April 2, 2016 changed my life in ways that I would not be able to adequately describe in the length of an article. Perhaps one day I will write a book about the numerous amount of lessons the day taught me but for now an article will have to suffice. I bet you are all wondering what exactly happened on April 2, 2016. To answer your question, I was fortunate enough to go on an Honor Flight with Hudson Valley Honor Flight as their social media person for the day and spend the day in Washington D.C with 82 different veterans from World War II and the Korean War.
So what is Hudson Valley Honor Flight? Hudson Valley Honor Flight is the most local hub near me of the Honor Flight Network. The mission of the Honor Flight Network is to "fulfill the dreams of our veterans and help our heroes travel absolutely free." With over 600 World War II veterans dying every day, it is imperative that we show them what their sacrifice means to not just the rest of the United States but to the world. In addition to World War II veterans, different hubs of Honor Flight are taking Korean and Vietnam War veterans as well.
When in Washington, veterans get to see the memorials made in their honor and receive different surprises and royal treatment throughout the day. Some of the royal treatment includes a dinner at a nice hotel in D.C for absolutely no cost to the veteran, receiving different surprises like sweatshirts, goody bags and t-shirts and having a police escort to help the group of veterans and accompanying them for the day (Side Note: Every veteran has a guardian accompany them throughout the day to be a companion and to assist them with whatever they might need. A guardian can be a family member or someone that is a volunteer who is assigned to them.)
As I stated before, I learned an abundant amount of lessons throughout the day. Some examples of them would be that Harry Truman's middle name was in fact just S, the World War II memorial has two sides to it, the Atlantic and the Pacific, and that it did not take a whole day dedicated to veterans to make them feel appreciated. All it took was saying thank you.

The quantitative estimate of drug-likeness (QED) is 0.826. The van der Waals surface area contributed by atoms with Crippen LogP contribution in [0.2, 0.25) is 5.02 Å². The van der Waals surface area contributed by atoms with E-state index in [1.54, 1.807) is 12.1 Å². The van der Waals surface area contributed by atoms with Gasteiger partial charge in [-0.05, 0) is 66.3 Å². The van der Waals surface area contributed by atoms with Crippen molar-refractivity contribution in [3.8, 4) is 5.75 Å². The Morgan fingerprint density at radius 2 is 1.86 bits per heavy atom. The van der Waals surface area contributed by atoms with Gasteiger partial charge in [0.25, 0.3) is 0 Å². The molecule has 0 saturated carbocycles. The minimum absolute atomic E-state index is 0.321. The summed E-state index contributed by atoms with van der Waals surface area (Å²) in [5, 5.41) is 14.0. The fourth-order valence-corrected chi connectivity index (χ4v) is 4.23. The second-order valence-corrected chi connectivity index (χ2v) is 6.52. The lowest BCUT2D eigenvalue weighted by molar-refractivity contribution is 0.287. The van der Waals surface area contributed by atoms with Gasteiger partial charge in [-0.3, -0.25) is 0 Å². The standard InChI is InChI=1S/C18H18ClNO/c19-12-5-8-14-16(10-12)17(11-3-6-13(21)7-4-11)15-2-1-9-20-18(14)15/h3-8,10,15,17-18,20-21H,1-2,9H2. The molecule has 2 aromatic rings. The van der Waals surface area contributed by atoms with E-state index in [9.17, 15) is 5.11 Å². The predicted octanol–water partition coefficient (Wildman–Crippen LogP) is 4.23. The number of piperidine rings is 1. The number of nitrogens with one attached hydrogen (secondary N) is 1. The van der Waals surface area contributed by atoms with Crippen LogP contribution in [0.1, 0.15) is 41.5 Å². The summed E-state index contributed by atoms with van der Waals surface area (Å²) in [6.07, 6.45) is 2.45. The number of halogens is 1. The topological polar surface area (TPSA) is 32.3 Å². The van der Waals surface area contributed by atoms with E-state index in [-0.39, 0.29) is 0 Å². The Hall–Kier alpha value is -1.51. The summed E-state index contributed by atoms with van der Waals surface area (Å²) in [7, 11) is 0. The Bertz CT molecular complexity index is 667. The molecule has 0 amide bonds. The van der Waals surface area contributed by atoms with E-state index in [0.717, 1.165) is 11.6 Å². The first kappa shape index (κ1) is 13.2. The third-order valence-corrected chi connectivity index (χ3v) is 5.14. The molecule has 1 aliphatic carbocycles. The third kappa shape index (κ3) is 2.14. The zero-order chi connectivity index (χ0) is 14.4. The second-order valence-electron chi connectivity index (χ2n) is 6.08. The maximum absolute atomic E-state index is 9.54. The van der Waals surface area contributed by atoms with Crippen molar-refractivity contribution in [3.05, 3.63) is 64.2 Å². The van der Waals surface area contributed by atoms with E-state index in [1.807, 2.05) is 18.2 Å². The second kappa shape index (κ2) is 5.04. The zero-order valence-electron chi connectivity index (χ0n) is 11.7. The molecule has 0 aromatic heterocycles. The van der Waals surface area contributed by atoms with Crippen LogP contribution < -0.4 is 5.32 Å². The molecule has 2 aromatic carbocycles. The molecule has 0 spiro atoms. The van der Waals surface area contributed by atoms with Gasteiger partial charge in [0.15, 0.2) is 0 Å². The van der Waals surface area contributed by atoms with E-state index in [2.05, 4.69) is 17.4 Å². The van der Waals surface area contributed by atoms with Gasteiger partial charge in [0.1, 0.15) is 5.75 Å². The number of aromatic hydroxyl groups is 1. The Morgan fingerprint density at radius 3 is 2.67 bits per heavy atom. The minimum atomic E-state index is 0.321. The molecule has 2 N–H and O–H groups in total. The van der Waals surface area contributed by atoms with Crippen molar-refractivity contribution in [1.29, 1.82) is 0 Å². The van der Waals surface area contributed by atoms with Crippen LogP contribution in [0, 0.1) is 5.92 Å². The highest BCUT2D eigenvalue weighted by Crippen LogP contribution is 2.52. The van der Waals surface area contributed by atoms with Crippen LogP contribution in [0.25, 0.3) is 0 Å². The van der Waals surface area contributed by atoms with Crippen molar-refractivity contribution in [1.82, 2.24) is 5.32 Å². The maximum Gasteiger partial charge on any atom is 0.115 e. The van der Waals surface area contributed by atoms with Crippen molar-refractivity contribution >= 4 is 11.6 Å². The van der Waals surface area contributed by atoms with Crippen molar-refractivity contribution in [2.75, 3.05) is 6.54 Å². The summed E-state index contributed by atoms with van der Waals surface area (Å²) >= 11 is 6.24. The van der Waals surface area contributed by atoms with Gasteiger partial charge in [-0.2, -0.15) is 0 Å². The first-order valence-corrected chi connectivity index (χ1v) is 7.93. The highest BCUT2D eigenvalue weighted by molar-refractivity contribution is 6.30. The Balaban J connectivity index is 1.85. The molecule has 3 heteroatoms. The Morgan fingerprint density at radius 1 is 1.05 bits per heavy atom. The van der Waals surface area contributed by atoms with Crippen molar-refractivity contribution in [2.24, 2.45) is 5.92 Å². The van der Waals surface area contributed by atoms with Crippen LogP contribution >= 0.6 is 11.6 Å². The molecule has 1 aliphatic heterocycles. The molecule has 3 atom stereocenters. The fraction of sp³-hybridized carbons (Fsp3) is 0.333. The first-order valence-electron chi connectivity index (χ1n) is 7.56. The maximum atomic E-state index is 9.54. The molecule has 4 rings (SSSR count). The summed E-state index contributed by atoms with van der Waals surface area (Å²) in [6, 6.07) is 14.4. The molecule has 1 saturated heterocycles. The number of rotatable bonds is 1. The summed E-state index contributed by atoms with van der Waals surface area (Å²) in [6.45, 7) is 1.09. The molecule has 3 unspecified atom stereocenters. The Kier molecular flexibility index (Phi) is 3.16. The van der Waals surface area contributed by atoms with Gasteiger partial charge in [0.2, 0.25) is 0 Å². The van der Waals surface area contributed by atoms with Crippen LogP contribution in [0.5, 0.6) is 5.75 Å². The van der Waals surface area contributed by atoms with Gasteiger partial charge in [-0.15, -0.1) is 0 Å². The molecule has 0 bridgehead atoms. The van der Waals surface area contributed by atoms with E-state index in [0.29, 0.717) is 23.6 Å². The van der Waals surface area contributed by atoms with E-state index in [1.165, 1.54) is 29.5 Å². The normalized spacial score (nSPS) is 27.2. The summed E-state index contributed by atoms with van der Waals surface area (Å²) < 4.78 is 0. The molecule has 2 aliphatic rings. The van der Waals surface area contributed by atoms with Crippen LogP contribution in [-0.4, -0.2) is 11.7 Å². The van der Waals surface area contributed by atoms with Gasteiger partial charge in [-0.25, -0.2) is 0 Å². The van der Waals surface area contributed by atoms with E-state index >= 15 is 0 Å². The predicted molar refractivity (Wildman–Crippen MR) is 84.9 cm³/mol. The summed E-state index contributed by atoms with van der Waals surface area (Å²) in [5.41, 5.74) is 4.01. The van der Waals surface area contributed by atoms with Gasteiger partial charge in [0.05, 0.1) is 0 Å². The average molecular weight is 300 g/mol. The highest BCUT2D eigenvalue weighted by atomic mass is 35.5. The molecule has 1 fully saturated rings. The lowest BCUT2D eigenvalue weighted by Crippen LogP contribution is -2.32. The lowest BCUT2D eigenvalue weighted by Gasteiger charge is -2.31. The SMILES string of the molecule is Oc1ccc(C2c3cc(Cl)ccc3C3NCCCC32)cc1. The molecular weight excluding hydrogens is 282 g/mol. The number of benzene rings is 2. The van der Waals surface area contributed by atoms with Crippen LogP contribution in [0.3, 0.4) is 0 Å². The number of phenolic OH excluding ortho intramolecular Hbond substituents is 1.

People often forget just how powerful the words thank you are. More often than not when veterans come home they blend back into society and appear to be just an average civilian. Most of the World War II, Korean and Vietnam War veterans did not get any special welcome home parades or articles written in their honor, they just got a train ticket home and were told to be on their way. Even men and women coming back home now from Iraq and Afghanistan do not get half the credit that they deserve.
Next time you see someone sporting a U.S Navy hat who looks to be in his late 80s or early 90s or a young 22-year-old woman sporting some Army Combat fatigues make sure you take two minutes out of your day to say thank you. You may just be the first person during the day, week, month or year that has.
Saying thank you does not solely apply to the United States military. If someone does something to make your life even just slightly easier make sure to let them know that you appreciate them.
One of the veterans on the flight turned to me at the end of the day and told me that it was the best days of his life for as long as he could remember. All he kept doing was thanking me for helping out and making this day so special for him and he said that out of everything what meant the most was everyone thanking him.
So show your appreciation to your loved ones and active/retired military close to you. It will mean a lot more than you think.